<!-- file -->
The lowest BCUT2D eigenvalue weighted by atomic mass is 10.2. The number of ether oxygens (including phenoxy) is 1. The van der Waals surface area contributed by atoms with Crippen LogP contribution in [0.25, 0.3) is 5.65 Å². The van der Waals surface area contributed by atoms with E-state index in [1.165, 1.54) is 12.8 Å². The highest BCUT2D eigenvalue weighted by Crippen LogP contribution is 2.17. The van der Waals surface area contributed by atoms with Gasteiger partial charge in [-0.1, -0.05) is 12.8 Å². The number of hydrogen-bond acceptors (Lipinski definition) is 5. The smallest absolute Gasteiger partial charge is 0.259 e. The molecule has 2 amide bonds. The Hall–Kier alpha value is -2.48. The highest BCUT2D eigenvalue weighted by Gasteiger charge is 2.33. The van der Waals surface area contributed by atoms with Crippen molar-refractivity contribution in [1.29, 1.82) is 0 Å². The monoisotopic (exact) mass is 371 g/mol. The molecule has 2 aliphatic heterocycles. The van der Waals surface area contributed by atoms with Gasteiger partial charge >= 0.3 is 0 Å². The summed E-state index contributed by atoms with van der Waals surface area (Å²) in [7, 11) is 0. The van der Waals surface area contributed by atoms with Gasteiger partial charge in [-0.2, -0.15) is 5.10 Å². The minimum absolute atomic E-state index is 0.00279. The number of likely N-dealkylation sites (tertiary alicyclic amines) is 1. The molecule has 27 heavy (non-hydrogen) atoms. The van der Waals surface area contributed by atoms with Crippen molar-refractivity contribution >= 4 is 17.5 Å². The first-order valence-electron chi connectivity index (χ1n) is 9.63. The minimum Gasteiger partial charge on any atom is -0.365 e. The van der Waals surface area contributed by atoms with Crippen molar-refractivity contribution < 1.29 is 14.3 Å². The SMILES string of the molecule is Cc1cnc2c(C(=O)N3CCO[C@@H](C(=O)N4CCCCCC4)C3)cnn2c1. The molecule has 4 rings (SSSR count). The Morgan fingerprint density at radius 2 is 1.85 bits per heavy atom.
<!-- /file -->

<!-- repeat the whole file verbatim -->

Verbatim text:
The lowest BCUT2D eigenvalue weighted by atomic mass is 10.2. The number of ether oxygens (including phenoxy) is 1. The van der Waals surface area contributed by atoms with Crippen LogP contribution in [0.25, 0.3) is 5.65 Å². The van der Waals surface area contributed by atoms with E-state index in [1.165, 1.54) is 12.8 Å². The highest BCUT2D eigenvalue weighted by Crippen LogP contribution is 2.17. The van der Waals surface area contributed by atoms with Gasteiger partial charge in [-0.1, -0.05) is 12.8 Å². The number of hydrogen-bond acceptors (Lipinski definition) is 5. The smallest absolute Gasteiger partial charge is 0.259 e. The molecule has 2 amide bonds. The Hall–Kier alpha value is -2.48. The highest BCUT2D eigenvalue weighted by Gasteiger charge is 2.33. The van der Waals surface area contributed by atoms with Crippen molar-refractivity contribution in [1.29, 1.82) is 0 Å². The monoisotopic (exact) mass is 371 g/mol. The molecule has 2 aliphatic heterocycles. The van der Waals surface area contributed by atoms with Gasteiger partial charge >= 0.3 is 0 Å². The summed E-state index contributed by atoms with van der Waals surface area (Å²) in [7, 11) is 0. The van der Waals surface area contributed by atoms with Gasteiger partial charge in [-0.2, -0.15) is 5.10 Å². The minimum absolute atomic E-state index is 0.00279. The number of likely N-dealkylation sites (tertiary alicyclic amines) is 1. The molecule has 27 heavy (non-hydrogen) atoms. The van der Waals surface area contributed by atoms with Crippen molar-refractivity contribution >= 4 is 17.5 Å². The first-order valence-electron chi connectivity index (χ1n) is 9.63. The minimum Gasteiger partial charge on any atom is -0.365 e. The van der Waals surface area contributed by atoms with Crippen molar-refractivity contribution < 1.29 is 14.3 Å². The SMILES string of the molecule is Cc1cnc2c(C(=O)N3CCO[C@@H](C(=O)N4CCCCCC4)C3)cnn2c1. The molecule has 4 rings (SSSR count). The Morgan fingerprint density at radius 2 is 1.85 bits per heavy atom.